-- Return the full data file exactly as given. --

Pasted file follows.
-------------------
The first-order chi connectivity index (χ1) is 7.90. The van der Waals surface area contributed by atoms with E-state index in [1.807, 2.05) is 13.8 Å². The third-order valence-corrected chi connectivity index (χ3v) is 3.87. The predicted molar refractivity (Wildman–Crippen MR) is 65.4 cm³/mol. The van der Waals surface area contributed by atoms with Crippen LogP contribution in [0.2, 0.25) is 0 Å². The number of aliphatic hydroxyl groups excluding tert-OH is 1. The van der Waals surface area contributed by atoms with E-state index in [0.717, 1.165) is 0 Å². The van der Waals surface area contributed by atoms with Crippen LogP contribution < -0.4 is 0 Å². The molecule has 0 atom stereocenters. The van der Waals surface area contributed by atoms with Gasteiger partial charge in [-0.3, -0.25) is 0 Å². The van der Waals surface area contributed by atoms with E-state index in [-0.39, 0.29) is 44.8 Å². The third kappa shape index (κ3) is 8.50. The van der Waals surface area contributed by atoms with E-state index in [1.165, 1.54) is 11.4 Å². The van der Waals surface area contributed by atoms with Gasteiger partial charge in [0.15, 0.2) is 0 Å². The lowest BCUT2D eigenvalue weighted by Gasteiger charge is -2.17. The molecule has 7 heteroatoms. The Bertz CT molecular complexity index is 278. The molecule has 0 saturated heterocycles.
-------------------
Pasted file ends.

The first-order chi connectivity index (χ1) is 7.90. The van der Waals surface area contributed by atoms with E-state index in [1.807, 2.05) is 13.8 Å². The third-order valence-corrected chi connectivity index (χ3v) is 3.87. The predicted molar refractivity (Wildman–Crippen MR) is 65.4 cm³/mol. The van der Waals surface area contributed by atoms with Crippen LogP contribution in [0.2, 0.25) is 0 Å². The number of aliphatic hydroxyl groups excluding tert-OH is 1. The van der Waals surface area contributed by atoms with E-state index in [0.717, 1.165) is 0 Å². The van der Waals surface area contributed by atoms with Crippen LogP contribution < -0.4 is 0 Å². The molecule has 0 atom stereocenters. The van der Waals surface area contributed by atoms with Gasteiger partial charge in [-0.3, -0.25) is 0 Å². The van der Waals surface area contributed by atoms with E-state index in [-0.39, 0.29) is 44.8 Å². The third kappa shape index (κ3) is 8.50. The van der Waals surface area contributed by atoms with E-state index in [1.165, 1.54) is 11.4 Å². The van der Waals surface area contributed by atoms with Gasteiger partial charge in [0.15, 0.2) is 0 Å². The lowest BCUT2D eigenvalue weighted by Gasteiger charge is -2.17. The molecule has 7 heteroatoms. The Bertz CT molecular complexity index is 278. The molecule has 0 saturated heterocycles.